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Announcement of New SIOP Fellows

Gary Latham
University of Toronto

Ten SIOP members were honored at the Los Angeles conference with the distinction of Fellow. They are the following:

Winfred Arthur, Jr.

Listed in the top 100 most published authors in the Journal of Applied Psychology and Personnel Psychology in the 1990s, Dr. Arthur is a consummate scientist whose work has directly informed practice with regard to accidents in the workplace, expatriate assignments, training protocols, and the construct validity of the assessment center for selection purposes. 

Talya N. Bauer

No researcher has studied the topic of applicant reactions using so many different approaches, or has reviewed the process from so many different perspectives as Dr. Bauer. Her work has also informed our field of the applicants viewpoint about the controversial concept of banding in making selection decisions. She is the fifth most published female author in the Journal of Applied Psychology and Personnel Psychology in the 1990s and tied for 13th overall. 

Jeffrey H. Greenhaus

Dr. Greenhaus is the pioneer researcher who guided theoretical development of research on workfamily conflict and workfamily enrichment. With relative ease, he impressively moves between theory and model building to the development and validation of instruments that measure relevant constructs in this research domain.

Meni Koslowsky

Dr. Koslowsky has made pivotal scholarly contributions to our understanding of organizational withdrawal, specifically how employees disengage from dissatisfying work environments, and he has developed a comprehensive theory about employee lateness, as well as the causes and consequences of commuting stress. His Monte Carlo simulation research identifed powerful techniques for detecting moderators in meta-analysis.

Joel M. Lefkowitz

Dr. Lefkowitz, founder of the Department of I-O Psychology at Baruch University, has been an invaluable guide to our profession in terms of the standards to which we should aspire. His work on ethics is a bedrock of thought on how we should train aspiring I-O psychologists. He has also advanced our knowledge of the validity of exit interviews and the prediction of faking on personality tests.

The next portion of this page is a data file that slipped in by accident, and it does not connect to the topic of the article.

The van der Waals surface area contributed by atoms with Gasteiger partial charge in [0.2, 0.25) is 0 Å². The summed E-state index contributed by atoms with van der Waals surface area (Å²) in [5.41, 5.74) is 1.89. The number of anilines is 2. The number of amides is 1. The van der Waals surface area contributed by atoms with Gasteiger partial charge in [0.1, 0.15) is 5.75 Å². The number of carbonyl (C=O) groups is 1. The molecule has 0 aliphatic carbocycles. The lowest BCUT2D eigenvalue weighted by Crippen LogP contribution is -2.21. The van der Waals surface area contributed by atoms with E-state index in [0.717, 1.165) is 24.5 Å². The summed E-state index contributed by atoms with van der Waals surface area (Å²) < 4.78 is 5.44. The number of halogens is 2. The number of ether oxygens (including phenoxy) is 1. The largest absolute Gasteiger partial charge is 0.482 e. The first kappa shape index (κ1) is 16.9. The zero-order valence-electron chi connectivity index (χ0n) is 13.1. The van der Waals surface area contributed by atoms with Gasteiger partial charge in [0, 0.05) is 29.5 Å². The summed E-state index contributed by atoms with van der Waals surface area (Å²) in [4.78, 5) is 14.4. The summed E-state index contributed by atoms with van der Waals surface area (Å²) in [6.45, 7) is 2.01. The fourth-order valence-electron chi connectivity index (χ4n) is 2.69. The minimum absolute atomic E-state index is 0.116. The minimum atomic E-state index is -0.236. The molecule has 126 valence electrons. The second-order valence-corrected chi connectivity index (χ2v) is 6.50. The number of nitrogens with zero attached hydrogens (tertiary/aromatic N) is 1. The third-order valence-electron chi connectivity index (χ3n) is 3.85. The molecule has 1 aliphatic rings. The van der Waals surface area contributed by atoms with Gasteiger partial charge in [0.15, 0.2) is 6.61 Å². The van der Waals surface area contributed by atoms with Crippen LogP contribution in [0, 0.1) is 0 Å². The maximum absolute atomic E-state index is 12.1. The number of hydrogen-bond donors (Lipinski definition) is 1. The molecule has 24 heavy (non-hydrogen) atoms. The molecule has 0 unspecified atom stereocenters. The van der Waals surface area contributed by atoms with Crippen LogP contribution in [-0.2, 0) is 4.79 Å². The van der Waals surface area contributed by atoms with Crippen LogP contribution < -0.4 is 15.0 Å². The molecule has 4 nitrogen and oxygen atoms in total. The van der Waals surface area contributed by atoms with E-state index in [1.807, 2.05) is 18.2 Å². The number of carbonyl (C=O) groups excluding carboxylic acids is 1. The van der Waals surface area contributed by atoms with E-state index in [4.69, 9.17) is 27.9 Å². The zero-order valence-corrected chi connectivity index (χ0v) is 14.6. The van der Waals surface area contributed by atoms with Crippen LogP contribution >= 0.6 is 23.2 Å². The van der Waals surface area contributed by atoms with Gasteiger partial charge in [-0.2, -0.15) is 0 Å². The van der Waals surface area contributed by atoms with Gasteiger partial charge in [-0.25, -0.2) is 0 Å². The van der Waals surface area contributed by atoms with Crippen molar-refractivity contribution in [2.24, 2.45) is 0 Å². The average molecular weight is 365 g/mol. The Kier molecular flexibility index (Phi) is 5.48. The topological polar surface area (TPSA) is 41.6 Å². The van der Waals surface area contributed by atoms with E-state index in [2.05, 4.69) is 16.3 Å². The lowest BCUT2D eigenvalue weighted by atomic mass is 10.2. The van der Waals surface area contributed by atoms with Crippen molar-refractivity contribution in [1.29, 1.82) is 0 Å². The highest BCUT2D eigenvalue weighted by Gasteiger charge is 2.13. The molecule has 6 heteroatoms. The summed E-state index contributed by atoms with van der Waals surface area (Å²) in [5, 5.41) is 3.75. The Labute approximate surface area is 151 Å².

Jeffrey J. McHenry

Dr. McHenry has made breakthrough contributions to modeling/mapping the criterion. He pioneered the use of computers to collect measures that cannot be gathered through pencil-and-paper means. His service to SIOP in the past decade is unparalleled.

Miguel A. Quiones

No one ha advanced our knowledge of the transfer of training literature in the past decade more than Dr. Quiones. He developed a theoretical model linking organizational context factors to the training literature, with emphasis on the construct he identified as the opportunity to perform and the factors that facilitate it. In addition, he has addressed fundamental issues in person perception and group dynamics affecting the impact of diversity training.

Lise M. Saari

A consummate practitionerscientist, Dr. Saari is the go to expert on global survey issues. Her cross-cultural work has shed new light on the importance of employee attitudes on business outcomes, including customer satisfaction. As director of IBMs Global Workforce Research, she holds the most influential position in attitude survey work in a global organization today.

Lawrence Alan Witt

Dr. Witt is the primary intellectual force who moved the field beyond examining how and when organizational politics lead to detrimental work outcomes to what managers can do to minimize the effect of politics on their employees. He showed how social skill ignites the effects of personality on job performance, and he matched specific personality traits to contextual performance and counterproductive behavior.

David J. Woehr

Dr. Woehr is among the very first to successfully integrate work in the areas of social cognition and social information processing with job performance appraisal. His sophisticated meta-analyses of studies on the validity of structured interviews and the ratertrainer literature have defined the state of the art in these two areas.


SIOP thanks the Fellowship Committee membersNeil Anderson, Wayne Camara, David Campbell, Catherine Higgs, Joyce Hogan, Gary Johns, Joel Moses, Chockalingam (Vish) Viswesvaran, and Francis Yammarinofor their thoughtful contributions.

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